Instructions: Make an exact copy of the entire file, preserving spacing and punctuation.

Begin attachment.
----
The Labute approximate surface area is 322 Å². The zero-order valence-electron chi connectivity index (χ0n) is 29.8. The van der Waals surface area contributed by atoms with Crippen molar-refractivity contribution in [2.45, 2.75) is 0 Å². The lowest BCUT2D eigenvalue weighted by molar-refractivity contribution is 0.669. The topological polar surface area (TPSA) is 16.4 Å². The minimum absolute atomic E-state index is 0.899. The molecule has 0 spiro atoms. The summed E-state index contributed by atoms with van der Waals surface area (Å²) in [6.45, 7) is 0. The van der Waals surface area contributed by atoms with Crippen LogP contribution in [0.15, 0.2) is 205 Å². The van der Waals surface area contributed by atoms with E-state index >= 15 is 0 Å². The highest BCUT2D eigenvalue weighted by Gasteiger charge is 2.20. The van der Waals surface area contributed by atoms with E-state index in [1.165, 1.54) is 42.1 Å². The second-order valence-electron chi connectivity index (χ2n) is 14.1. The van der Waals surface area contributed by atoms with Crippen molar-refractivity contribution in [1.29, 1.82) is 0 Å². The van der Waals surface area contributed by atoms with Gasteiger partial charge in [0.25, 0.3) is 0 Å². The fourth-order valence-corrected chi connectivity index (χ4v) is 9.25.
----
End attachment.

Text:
The Labute approximate surface area is 322 Å². The zero-order valence-electron chi connectivity index (χ0n) is 29.8. The van der Waals surface area contributed by atoms with Crippen molar-refractivity contribution in [2.45, 2.75) is 0 Å². The lowest BCUT2D eigenvalue weighted by molar-refractivity contribution is 0.669. The topological polar surface area (TPSA) is 16.4 Å². The minimum absolute atomic E-state index is 0.899. The molecule has 0 spiro atoms. The summed E-state index contributed by atoms with van der Waals surface area (Å²) in [6.45, 7) is 0. The van der Waals surface area contributed by atoms with Crippen LogP contribution in [0.15, 0.2) is 205 Å². The van der Waals surface area contributed by atoms with E-state index >= 15 is 0 Å². The highest BCUT2D eigenvalue weighted by Gasteiger charge is 2.20. The van der Waals surface area contributed by atoms with E-state index in [1.165, 1.54) is 42.1 Å². The second-order valence-electron chi connectivity index (χ2n) is 14.1. The van der Waals surface area contributed by atoms with Crippen molar-refractivity contribution in [1.29, 1.82) is 0 Å². The van der Waals surface area contributed by atoms with Gasteiger partial charge in [0.25, 0.3) is 0 Å². The fourth-order valence-corrected chi connectivity index (χ4v) is 9.25.